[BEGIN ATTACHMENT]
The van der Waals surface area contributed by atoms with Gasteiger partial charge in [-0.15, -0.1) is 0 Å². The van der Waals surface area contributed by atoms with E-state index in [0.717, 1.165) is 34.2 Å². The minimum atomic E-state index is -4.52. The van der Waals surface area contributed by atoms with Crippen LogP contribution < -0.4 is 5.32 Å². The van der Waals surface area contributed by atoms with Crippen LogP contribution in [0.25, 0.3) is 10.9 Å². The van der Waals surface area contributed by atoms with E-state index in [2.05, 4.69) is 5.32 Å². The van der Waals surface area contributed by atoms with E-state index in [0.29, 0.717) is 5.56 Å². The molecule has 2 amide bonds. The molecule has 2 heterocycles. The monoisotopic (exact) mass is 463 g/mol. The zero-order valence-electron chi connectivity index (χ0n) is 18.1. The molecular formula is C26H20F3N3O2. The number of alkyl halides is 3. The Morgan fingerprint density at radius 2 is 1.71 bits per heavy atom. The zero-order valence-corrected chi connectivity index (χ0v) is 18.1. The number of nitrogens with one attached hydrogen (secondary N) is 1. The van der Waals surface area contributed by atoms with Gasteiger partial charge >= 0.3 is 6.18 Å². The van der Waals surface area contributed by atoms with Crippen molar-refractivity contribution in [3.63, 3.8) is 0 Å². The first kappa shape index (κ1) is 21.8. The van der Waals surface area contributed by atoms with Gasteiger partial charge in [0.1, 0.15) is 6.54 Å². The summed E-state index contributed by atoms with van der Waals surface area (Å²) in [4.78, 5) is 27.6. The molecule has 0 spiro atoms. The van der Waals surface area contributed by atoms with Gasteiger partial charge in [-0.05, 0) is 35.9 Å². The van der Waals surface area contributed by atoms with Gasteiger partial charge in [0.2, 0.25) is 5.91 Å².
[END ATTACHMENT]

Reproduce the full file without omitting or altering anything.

The van der Waals surface area contributed by atoms with Gasteiger partial charge in [-0.15, -0.1) is 0 Å². The van der Waals surface area contributed by atoms with E-state index in [0.717, 1.165) is 34.2 Å². The minimum atomic E-state index is -4.52. The van der Waals surface area contributed by atoms with Crippen LogP contribution < -0.4 is 5.32 Å². The van der Waals surface area contributed by atoms with Crippen LogP contribution in [0.25, 0.3) is 10.9 Å². The van der Waals surface area contributed by atoms with E-state index in [2.05, 4.69) is 5.32 Å². The van der Waals surface area contributed by atoms with E-state index in [0.29, 0.717) is 5.56 Å². The molecule has 2 amide bonds. The molecule has 2 heterocycles. The monoisotopic (exact) mass is 463 g/mol. The zero-order valence-electron chi connectivity index (χ0n) is 18.1. The molecular formula is C26H20F3N3O2. The number of alkyl halides is 3. The Morgan fingerprint density at radius 2 is 1.71 bits per heavy atom. The zero-order valence-corrected chi connectivity index (χ0v) is 18.1. The number of nitrogens with one attached hydrogen (secondary N) is 1. The van der Waals surface area contributed by atoms with Gasteiger partial charge >= 0.3 is 6.18 Å². The van der Waals surface area contributed by atoms with Crippen molar-refractivity contribution in [3.63, 3.8) is 0 Å². The first kappa shape index (κ1) is 21.8. The van der Waals surface area contributed by atoms with Gasteiger partial charge in [0.1, 0.15) is 6.54 Å². The summed E-state index contributed by atoms with van der Waals surface area (Å²) in [4.78, 5) is 27.6. The molecule has 0 spiro atoms. The van der Waals surface area contributed by atoms with Gasteiger partial charge in [-0.05, 0) is 35.9 Å². The van der Waals surface area contributed by atoms with Gasteiger partial charge in [0.2, 0.25) is 5.91 Å².